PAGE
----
AUDIE CORNISH, HOST:
And while the turkey is in the oven, there may be a parade on in the background, perhaps a football game or just straight up cheese.
(SOUNDBITE OF FILM, "HATS OFF TO CHRISTMAS")
UNIDENTIFIED ANNOUNCER #1: She has to save the store. He just might win her heart.
(SOUNDBITE OF FILM, "A COOKIE CUTTER CHRISTMAS")
UNIDENTIFIED ANNOUNCER #2: Want the perfect Christmas cookie?
DAVID HAYDN-JONES: (As James) Why don't you let me help you out?
ERIN KRAKOW: (As Christy) You want to teach me?
UNIDENTIFIED ANNOUNCER #2: The best ingredient is love.
(SOUNDBITE OF FILM, "EN VOGUE CHRISTMAS")
UNIDENTIFIED ANNOUNCER #3: This holiday...
UNIDENTIFIED WOMAN #1: What if En Vogue got back together to do a Christmas show to save the opera house?
EN VOGUE: (Singing) Free your mind, and the rest will follow.
CORNISH: Saving the day, trees, cookies, love. They're all staples of the holiday TV movie, typically a light romance wrapped in lots of Christmas cheer. They may not be award winners, but our pop culture blogger Linda Holmes says, they've got an audience that shows up every year with bells on. Hey, there, Linda.
LINDA HOLMES, BYLINE: Hello, Audie.
CORNISH: So those TV promos we just played - what movies were they from?
HOLMES: Those were clips from Hallmark's "Hats Off To Christmas," which takes place in a year-round small town Christmas hat store...
HOLMES: ...Logically enough, "A Cookie Cutter Christmas," which is about a cookie baking competition and Lifetime's "An En Vogue Christmas."
CORNISH: And lest people think we are not fans, we are here to say that you actually watch these movies, right?
HOLMES: Oh, absolutely. They carry these on a few cable networks. The Hallmark Channel alone is making 12 new ones this year. I will eventually wind up seeing all of them.
CORNISH: Oh, my gosh.
HOLMES: And it is not just me though. Hallmark announced that they have been the most-watched network among women 25-54 - that includes me - for the last four weekends in a row. And they show these round-the-clock.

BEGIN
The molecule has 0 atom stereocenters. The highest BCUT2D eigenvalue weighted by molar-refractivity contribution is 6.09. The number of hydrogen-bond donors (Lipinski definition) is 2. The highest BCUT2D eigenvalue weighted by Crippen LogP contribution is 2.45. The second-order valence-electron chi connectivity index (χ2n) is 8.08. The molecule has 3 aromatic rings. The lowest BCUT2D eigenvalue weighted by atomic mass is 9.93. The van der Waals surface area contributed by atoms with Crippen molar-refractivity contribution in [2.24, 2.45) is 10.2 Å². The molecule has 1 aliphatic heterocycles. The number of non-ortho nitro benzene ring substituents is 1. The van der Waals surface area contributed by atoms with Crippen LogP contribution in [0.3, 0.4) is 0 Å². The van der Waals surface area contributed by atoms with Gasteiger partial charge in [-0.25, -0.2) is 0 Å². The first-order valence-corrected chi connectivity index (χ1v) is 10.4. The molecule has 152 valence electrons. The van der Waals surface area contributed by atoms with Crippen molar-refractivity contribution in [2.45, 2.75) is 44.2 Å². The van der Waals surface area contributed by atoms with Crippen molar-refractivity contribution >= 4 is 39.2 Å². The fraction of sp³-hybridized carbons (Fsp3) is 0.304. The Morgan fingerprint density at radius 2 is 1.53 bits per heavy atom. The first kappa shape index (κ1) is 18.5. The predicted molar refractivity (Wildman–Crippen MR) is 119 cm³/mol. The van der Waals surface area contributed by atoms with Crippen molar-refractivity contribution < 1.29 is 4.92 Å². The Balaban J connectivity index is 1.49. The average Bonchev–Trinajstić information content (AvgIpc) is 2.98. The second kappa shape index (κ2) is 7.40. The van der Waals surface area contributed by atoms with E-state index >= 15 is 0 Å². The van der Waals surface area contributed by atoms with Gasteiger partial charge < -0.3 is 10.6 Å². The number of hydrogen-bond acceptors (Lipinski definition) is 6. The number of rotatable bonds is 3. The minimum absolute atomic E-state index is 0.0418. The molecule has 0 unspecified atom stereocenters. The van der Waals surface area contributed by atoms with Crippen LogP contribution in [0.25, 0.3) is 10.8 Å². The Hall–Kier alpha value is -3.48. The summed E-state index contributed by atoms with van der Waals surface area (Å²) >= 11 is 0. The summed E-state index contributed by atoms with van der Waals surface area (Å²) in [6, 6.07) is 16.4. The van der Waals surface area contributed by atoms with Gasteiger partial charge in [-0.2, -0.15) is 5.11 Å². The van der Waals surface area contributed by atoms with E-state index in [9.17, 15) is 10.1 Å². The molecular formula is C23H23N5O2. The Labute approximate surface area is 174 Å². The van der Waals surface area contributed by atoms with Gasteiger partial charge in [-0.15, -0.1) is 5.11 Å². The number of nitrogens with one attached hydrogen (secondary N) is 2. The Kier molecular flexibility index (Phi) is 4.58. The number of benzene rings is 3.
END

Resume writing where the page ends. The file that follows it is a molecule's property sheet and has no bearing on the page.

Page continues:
CORNISH: All right, so let's play clip from another one of these movies. This is from "The Tree That Saved Christmas."
(SOUNDBITE OF FILM, "THE TREE THAT SAVED CHRISTMAS")
LACEY CHABERT: (As Molly Logan) Well, I have no idea what it means. But in a city of 19 million people, this tree found me.
ERIC KEENLEYSIDE: (As Gordon Logan) This is real life, sis. It's not one of your short stories.
CHABERT: (As Molly Logan) I've got to go.
KEENLEYSIDE: (As Gordon Logan) What was that tone in your voice? What are you going to do?
CORNISH: All right, call the Emmys.
CORNISH: Call now.
HOLMES: Yeah, so according to the synopsis of "The Tree That Saved Christmas," airing on UPtv on Sunday, the woman in that clip...
CORNISH: Do we need a synopsis with a name like "The Tree That Saved Christmas?"
HOLMES: Oh, you might think you don't. But I'm telling you, you do. The woman in this clip, who is played by Lacey Chabert, who you might remember from "Mean Girls" or "Party Of Five..."
CORNISH: Of course.
HOLMES: ...Has to save the family Christmas tree farm from foreclosure by the bank and is helped when she discovers that her Christmas tree is a tree that she rescued from destruction when it was a tiny sapling.
CORNISH: You're saying - this is a political film, is what you're telling me? A socioeconomic message here.
HOLMES: These are always pro-small business, anti-corporate movies. They're - frequently the man is some terrible corporate dude who comes to town and wants to ruin the Thanksgiving Day parade or close down the year-round Christmas hat store.
CORNISH: OK, so are any other networks trying to get in on this?
HOLMES: Well, some of the other basic cable networks do them. Hallmark is definitely the big one, then you have UPtv and also Lifetime does these, as well.
CORNISH: OK, you mentioned Lifetime doing these, but do they actually have any new Christmas movies?
HOLMES: They do. We heard the clip at the top from an "En Vogue Christmas," which is a fictional movie in which at least a version of the '90s group reunites for a benefit performance to save an endangered opera house.
CORNISH: It's meta.
HOLMES: Well - and by the way, that is also pretty much the plot of "Breakin' 2: Electric Boogaloo," if you happen to remember the '80s, as well as the '90s, so this is a classic plot line. They discover that their reunion is the most popular thing in the entire world and they get that news from, you know, some of their pals.
(SOUNDBITE OF MOVIE, "EN VOGUE CHRISTMAS")
UNIDENTIFIED WOMAN #2: Your fans they want this concert. And deep down, I think you want it too.
HOLMES: There you go. There you go.
CORNISH: Aw, well, I love En Vogue, but seriously, like, what is the appeal here?
HOLMES: Yeah, well, if you set up a scale where, you know, provocative art is a one and escapism is a 10...
HOLMES: ...These movies are like a 14, 14-and-a-half. Holiday time can actually be a little fraught and a little stressful. You know, you want something uncomplicated, and sometimes saving the Christmas tree farm from foreclosure is a pretty good option.
CORNISH: All right, Linda, well, I am as always jealous of your job. Linda Holmes, she writes about pop culture for the NPR blog Monkey See. Thanks so much.
HOLMES: Thank you.
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